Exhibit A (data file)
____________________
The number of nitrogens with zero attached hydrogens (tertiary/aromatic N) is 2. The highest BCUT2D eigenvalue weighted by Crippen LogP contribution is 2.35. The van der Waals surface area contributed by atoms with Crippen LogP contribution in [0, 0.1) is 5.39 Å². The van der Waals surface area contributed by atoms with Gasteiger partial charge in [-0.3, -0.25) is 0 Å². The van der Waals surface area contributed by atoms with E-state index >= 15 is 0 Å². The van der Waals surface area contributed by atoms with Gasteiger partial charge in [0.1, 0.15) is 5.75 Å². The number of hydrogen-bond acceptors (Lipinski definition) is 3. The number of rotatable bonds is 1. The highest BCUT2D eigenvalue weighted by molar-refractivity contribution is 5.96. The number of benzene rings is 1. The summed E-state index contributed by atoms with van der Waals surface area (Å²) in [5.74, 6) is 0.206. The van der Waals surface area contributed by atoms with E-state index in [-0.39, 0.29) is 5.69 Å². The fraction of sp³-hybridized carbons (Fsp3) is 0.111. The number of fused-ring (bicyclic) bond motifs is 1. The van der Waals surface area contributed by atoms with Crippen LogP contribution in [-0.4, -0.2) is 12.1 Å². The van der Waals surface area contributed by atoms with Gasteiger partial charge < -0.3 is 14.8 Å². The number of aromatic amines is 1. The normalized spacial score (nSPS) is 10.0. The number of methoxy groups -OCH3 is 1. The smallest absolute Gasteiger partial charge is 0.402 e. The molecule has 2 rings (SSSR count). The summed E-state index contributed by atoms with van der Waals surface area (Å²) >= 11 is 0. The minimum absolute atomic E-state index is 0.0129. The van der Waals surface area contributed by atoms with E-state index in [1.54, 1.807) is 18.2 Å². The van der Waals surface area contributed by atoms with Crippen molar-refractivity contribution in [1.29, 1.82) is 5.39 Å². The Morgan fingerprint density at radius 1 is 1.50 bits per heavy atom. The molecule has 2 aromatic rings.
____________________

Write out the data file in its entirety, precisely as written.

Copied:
The number of nitrogens with zero attached hydrogens (tertiary/aromatic N) is 2. The highest BCUT2D eigenvalue weighted by Crippen LogP contribution is 2.35. The van der Waals surface area contributed by atoms with Crippen LogP contribution in [0, 0.1) is 5.39 Å². The van der Waals surface area contributed by atoms with Gasteiger partial charge in [-0.3, -0.25) is 0 Å². The van der Waals surface area contributed by atoms with E-state index >= 15 is 0 Å². The van der Waals surface area contributed by atoms with Gasteiger partial charge in [0.1, 0.15) is 5.75 Å². The number of hydrogen-bond acceptors (Lipinski definition) is 3. The number of rotatable bonds is 1. The highest BCUT2D eigenvalue weighted by molar-refractivity contribution is 5.96. The number of benzene rings is 1. The summed E-state index contributed by atoms with van der Waals surface area (Å²) in [5.74, 6) is 0.206. The van der Waals surface area contributed by atoms with E-state index in [-0.39, 0.29) is 5.69 Å². The fraction of sp³-hybridized carbons (Fsp3) is 0.111. The number of fused-ring (bicyclic) bond motifs is 1. The van der Waals surface area contributed by atoms with Crippen LogP contribution in [-0.4, -0.2) is 12.1 Å². The van der Waals surface area contributed by atoms with Gasteiger partial charge < -0.3 is 14.8 Å². The number of aromatic amines is 1. The normalized spacial score (nSPS) is 10.0. The number of methoxy groups -OCH3 is 1. The smallest absolute Gasteiger partial charge is 0.402 e. The molecule has 2 rings (SSSR count). The summed E-state index contributed by atoms with van der Waals surface area (Å²) >= 11 is 0. The minimum absolute atomic E-state index is 0.0129. The van der Waals surface area contributed by atoms with E-state index in [1.54, 1.807) is 18.2 Å². The van der Waals surface area contributed by atoms with Crippen molar-refractivity contribution in [1.29, 1.82) is 5.39 Å². The Morgan fingerprint density at radius 1 is 1.50 bits per heavy atom. The molecule has 2 aromatic rings.